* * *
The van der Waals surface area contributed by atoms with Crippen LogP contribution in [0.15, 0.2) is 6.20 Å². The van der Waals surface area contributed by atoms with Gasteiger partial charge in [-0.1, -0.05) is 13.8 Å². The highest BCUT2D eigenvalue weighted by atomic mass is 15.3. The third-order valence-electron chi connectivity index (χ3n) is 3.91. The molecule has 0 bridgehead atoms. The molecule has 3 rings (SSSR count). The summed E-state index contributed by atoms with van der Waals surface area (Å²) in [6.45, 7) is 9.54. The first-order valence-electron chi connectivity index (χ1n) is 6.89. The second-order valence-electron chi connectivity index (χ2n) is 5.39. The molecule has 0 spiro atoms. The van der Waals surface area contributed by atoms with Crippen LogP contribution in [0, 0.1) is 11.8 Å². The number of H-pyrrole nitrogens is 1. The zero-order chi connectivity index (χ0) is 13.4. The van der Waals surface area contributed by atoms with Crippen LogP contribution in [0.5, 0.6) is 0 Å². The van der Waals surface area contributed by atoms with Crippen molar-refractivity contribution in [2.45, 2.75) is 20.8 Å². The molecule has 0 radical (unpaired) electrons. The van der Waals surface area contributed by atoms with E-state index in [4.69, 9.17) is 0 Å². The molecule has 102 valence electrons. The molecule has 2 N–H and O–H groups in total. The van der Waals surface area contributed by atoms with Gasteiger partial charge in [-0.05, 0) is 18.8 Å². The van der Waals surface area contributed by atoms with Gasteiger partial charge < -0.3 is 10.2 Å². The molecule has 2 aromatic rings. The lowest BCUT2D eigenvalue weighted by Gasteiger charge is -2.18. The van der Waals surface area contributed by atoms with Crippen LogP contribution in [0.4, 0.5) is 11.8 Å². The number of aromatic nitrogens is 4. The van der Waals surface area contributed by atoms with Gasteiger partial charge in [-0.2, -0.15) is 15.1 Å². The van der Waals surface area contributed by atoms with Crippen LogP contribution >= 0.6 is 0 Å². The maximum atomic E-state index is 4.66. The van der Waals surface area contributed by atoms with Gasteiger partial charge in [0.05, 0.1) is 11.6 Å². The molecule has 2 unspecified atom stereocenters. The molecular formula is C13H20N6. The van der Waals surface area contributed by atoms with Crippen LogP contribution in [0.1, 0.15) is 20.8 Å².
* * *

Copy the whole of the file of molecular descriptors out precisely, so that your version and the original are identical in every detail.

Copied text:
The van der Waals surface area contributed by atoms with Crippen LogP contribution in [0.15, 0.2) is 6.20 Å². The van der Waals surface area contributed by atoms with Gasteiger partial charge in [-0.1, -0.05) is 13.8 Å². The highest BCUT2D eigenvalue weighted by atomic mass is 15.3. The third-order valence-electron chi connectivity index (χ3n) is 3.91. The molecule has 0 bridgehead atoms. The molecule has 3 rings (SSSR count). The summed E-state index contributed by atoms with van der Waals surface area (Å²) in [6.45, 7) is 9.54. The first-order valence-electron chi connectivity index (χ1n) is 6.89. The second-order valence-electron chi connectivity index (χ2n) is 5.39. The molecule has 0 spiro atoms. The van der Waals surface area contributed by atoms with Crippen LogP contribution in [0, 0.1) is 11.8 Å². The number of H-pyrrole nitrogens is 1. The zero-order chi connectivity index (χ0) is 13.4. The van der Waals surface area contributed by atoms with Crippen LogP contribution in [0.5, 0.6) is 0 Å². The van der Waals surface area contributed by atoms with Crippen molar-refractivity contribution in [2.45, 2.75) is 20.8 Å². The molecule has 0 radical (unpaired) electrons. The van der Waals surface area contributed by atoms with E-state index in [4.69, 9.17) is 0 Å². The molecule has 102 valence electrons. The molecule has 2 N–H and O–H groups in total. The van der Waals surface area contributed by atoms with Gasteiger partial charge in [-0.05, 0) is 18.8 Å². The van der Waals surface area contributed by atoms with Gasteiger partial charge < -0.3 is 10.2 Å². The molecule has 2 aromatic rings. The lowest BCUT2D eigenvalue weighted by Gasteiger charge is -2.18. The van der Waals surface area contributed by atoms with Crippen LogP contribution in [0.4, 0.5) is 11.8 Å². The number of aromatic nitrogens is 4. The van der Waals surface area contributed by atoms with Gasteiger partial charge in [-0.2, -0.15) is 15.1 Å². The van der Waals surface area contributed by atoms with Crippen LogP contribution >= 0.6 is 0 Å². The maximum atomic E-state index is 4.66. The van der Waals surface area contributed by atoms with Gasteiger partial charge in [0.05, 0.1) is 11.6 Å². The molecule has 2 unspecified atom stereocenters. The molecular formula is C13H20N6. The van der Waals surface area contributed by atoms with Crippen LogP contribution in [0.1, 0.15) is 20.8 Å².